Two days later, Chief Logan attacked Ft. Blackmore with his band of warriors. Outside the fort, they captured two slaves belonging to John Blackmore. Since two men are being referred to here, it is assumed that the first "John Blackmore" is referring to John Blackmore Jr. Logan was so angry about the unavailability of white scalps that he paraded the captured slaves back and forth in full view of the fort for about a quarter of an hour, hoping to draw out the garrison inside the fort. Logan then killed many horses and cattle, and took the slaves away with many other horses and cattle. Left behind at the fort was a painted war club, a token of defiance.

     After this attack, the Indians made frequent appearances near Ft. Blackmore. Captain Looney, however. Lacked enough men to be able to pursue the Indians.

     In the early part of October of 1774. Captain Looney, the commandant of Ft. Blackmore was at his home near Kingsport, concerned for the safety of his family following Indians attacks near his home. In a letter dated October 6, 1774, Colonel Campbell says that Sergeant Moore was in charge of Ft. Blackmore. It is assumed that Sergeant Moore was the second-in-command left in charge by Looney when he was away.

     While Looney was away, between October 2nd and 8th, Logan's forces (without him) crept along underneath the bank of the river, intending to make a sudden attack and either capture the fort or cut off the men outside. The men of the fort were sitting on logs some distance from the gate of the fort, and did not see the natives because the river bank underbrush hid the Indians.

     Dale Carter, who was with the other men about fifty-five paces from the fort, saw the Indians and yelled. "Murder, Murder" to warn the men of the fort of imminent danger. These men managed to reach the door of the fort before the Indians, and escape unharmed.

     When they failed to get into the fort, Logan's forces turned on Carter, who was still outside the fort, The first shot fired missed him, but the second wounded him in the thigh. Before he could escape, the Indians killed and scalped Carter with a tomahawk.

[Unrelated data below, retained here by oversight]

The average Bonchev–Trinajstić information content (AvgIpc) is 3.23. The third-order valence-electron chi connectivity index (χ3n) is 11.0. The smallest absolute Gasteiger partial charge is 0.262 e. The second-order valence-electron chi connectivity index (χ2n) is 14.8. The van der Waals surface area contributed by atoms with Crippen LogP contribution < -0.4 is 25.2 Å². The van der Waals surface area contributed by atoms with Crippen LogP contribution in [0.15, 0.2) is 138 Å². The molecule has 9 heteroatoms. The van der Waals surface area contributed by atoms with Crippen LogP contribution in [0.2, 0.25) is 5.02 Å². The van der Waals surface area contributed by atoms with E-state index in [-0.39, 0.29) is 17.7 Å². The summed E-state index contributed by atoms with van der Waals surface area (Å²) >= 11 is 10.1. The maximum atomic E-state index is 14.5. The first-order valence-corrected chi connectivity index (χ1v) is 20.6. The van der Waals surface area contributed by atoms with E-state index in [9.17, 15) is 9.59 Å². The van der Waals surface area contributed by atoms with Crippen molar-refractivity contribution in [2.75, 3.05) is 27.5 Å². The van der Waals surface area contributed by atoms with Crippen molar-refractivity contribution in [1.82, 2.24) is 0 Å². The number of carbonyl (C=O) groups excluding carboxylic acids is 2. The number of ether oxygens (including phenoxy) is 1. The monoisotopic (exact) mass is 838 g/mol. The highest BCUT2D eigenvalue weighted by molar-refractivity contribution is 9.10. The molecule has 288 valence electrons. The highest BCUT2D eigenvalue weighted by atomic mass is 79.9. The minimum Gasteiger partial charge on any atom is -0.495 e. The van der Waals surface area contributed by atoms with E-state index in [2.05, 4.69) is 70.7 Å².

Meanwhile, a Mr. Anderson and John Carter had returned to the outside of the fort with their guns, to defend Dale Carter. Too late to prevent Dale Carter's death, they tried to prevent the Indian's scalping of the body.

     Anderson shot at the Indians who was involved in scalping the dead Carter, and John Carter shot at another. The results of this are not known, but the Indians returned fire at Anderson and John Carter narrowly missing both. By this time, other men of the fort had climbed into the nearest bastion and had begun firing at the Indians. The Indians fled into the woods, free from pursuit due to the fortís Inadequate garrison.

     Soon after Daniel Boone and Capt. Daniel smith brought 30 men to Ft. Blackmore to track down the Indians. Near the fort they found many tracks, but the tracks were lost in the forest and the Indians were never captured.

     Since Captain Looney had been away from Ft. Blackmore at his home at the time of Dale Carter's murder, the settlers at Ft. Blackmore wanted a leader who lived nearby. They petitioned the highest officer in Fincastle County, Colonel William Preston, to make Daniel Boone a captain, and give him control of Ft. Blackmore, Moore's Station, and Cowan's Fort. This petition was approved, and Boone took charge of Ft. Blackmore.

     During the month of October, Boone and his riflemen were often called to Ft. Blackmore, sometimes finding and briefly fighting the Indians, sometimes unable to find them. Boone was the most active commander on the Clinch at this time. On October 10, 1774, the Southwest Virginia militia defeated the Indians at Point Pleasant. For all practical purposes, this ended Dunmore's War, of which the Indian raids on Ft. Blackmore had been a part. The Shawnee Nation threw themselves upon the mercy of Governor Dunmore and agreed to meet any peace terms. They agreed to return all prisoners, stolen horses, and other plunder. The Mingo at first refused to accept the terms of peace. This may have been because Chief Logan, having just returned from his bloody raiding expedition on the Holston and Clinch Rivers, was not present at the negotiations. Governor Dunmore then sent a force of 250 men to destroy the nearest Mingo Village, bringing the tribe into submission.

The Cherokee, though not a part of the battle or peace conference at Point Pleasant, nonetheless showed a disposition toward peace by putting to death those of their tribe who had been implicated in the murder of Daniel Boone's son and his companions.